But although the marmots are philopatric—meaning that they normally return to the same burrows year after year, generation after generation—about 60 percent of the historical burrows on land cultivated since the 1960s had disappeared, as indicated by a lack of halos of freshly turned soil in the more recent images. Across the studied area, the number of burrows declined by 14 percent over the period encompassed by the study, with long-cultivated lands showing the steepest declines. Meanwhile, the number of burrows in grasslands that remained uncultivated rose by 17 percent. “It wasn’t the single event of converting the marmots’ habitat, but it was the persistent agriculture that led to the decline of the species” in the area, Munteanu posits.
Munteanu, now a postdoc at Humboldt University, suspects that what’s happening with the marmots is that “when one shock occurs—their homes are destroyed by cropping—they tend to come back [and rebuild], and they do this again and again,” so there aren’t obvious population declines in the short term. “But when we look at these long time spans . . . we realize that this coming back and rebuilding means investing a lot of energy in maintaining the housing,” leaving less energy for tasks such as gathering food and caring for young, and eventually causing a decline in the population. A key takeaway for humans making planning decisions that affect the environment, she says, is to consider such potential long-term ecological effects when making changes to the landscape.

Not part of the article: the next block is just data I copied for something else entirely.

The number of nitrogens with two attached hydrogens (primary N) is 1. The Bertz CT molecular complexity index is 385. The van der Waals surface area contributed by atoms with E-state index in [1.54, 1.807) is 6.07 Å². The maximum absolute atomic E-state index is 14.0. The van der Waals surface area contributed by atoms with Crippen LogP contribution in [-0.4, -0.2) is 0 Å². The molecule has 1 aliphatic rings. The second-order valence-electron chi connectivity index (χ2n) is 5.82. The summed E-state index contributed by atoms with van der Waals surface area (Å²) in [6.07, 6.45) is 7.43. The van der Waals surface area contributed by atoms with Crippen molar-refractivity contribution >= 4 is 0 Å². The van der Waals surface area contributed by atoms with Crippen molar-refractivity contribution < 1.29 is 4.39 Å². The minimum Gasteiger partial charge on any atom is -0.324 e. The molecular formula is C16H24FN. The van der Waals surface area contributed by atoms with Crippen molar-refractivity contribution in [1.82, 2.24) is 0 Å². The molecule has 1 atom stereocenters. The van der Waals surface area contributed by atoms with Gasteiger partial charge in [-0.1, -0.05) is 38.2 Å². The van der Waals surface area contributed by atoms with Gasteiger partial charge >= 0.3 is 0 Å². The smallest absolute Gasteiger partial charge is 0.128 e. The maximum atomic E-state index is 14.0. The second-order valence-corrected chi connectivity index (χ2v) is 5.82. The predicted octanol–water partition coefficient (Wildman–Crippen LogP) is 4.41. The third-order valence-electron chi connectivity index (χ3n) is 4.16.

Radeloff, who was not involved in the research but has collaborated with several of its authors, agrees. “It highlights that we need historical information to understand how species are affected by agriculture and other human activities,” he says.
The study is an interesting and rare example of an ecological application for Corona data, says Melanie Vanderhoof, a geographer with the US Geological Survey who was not involved in the project but uses satellite images in her own research. “One of the major limitations in relying on satellite imagery for lots of applications is the date range over which the satellite imagery is available,” she notes. “It can be hugely advantageous” to make use of earlier satellite imagery when possible. That said, the black-and-white Corona images aren’t as information-rich as those from newer satellites, which can capture reflected light in various color and infrared bands, she notes, making the Corona images harder to analyze accurately using artificial intelligence techniques. For that reason, she says, “it seems like [Corona] imagery would work best for localized applications that don’t require automating the detection or image classification process.”
The new research convincingly ties changes in land use to a decline in marmot populations, says Ken Armitage, an emeritus professor at the University of Kansas who studied the animals for decades. For him, though, a drawback of the study is its “inability to distinguish between grazed and ungrazed grassland” in the satellite images. That’s important, he says, because other studies have found that marmots do well in grasslands grazed by larger animals, but not in areas filled with tough, tall grasses. Despite the downsides of cultivated fields from marmots’ point of view, then, “they could well be doing much better on the cropland then they did on the ungrazed grassland,” he says.
Munteanu acknowledges that her team’s approach was unable to distinguish between these two grassland states, but says this doesn’t affect the study’s finding that persistent agriculture was associated with declining marmot populations. She and her colleagues are now working on using spy satellite data to examine the effects of livestock grazing on the Kazakh steppe. “We hope that we can find new ways to evaluate biodiversity based on these historical data sources,” she says. “I think there are endless possibilities for this [satellite] data . . . and many of them relate to areas that maybe are otherwise out of reach for scientists.”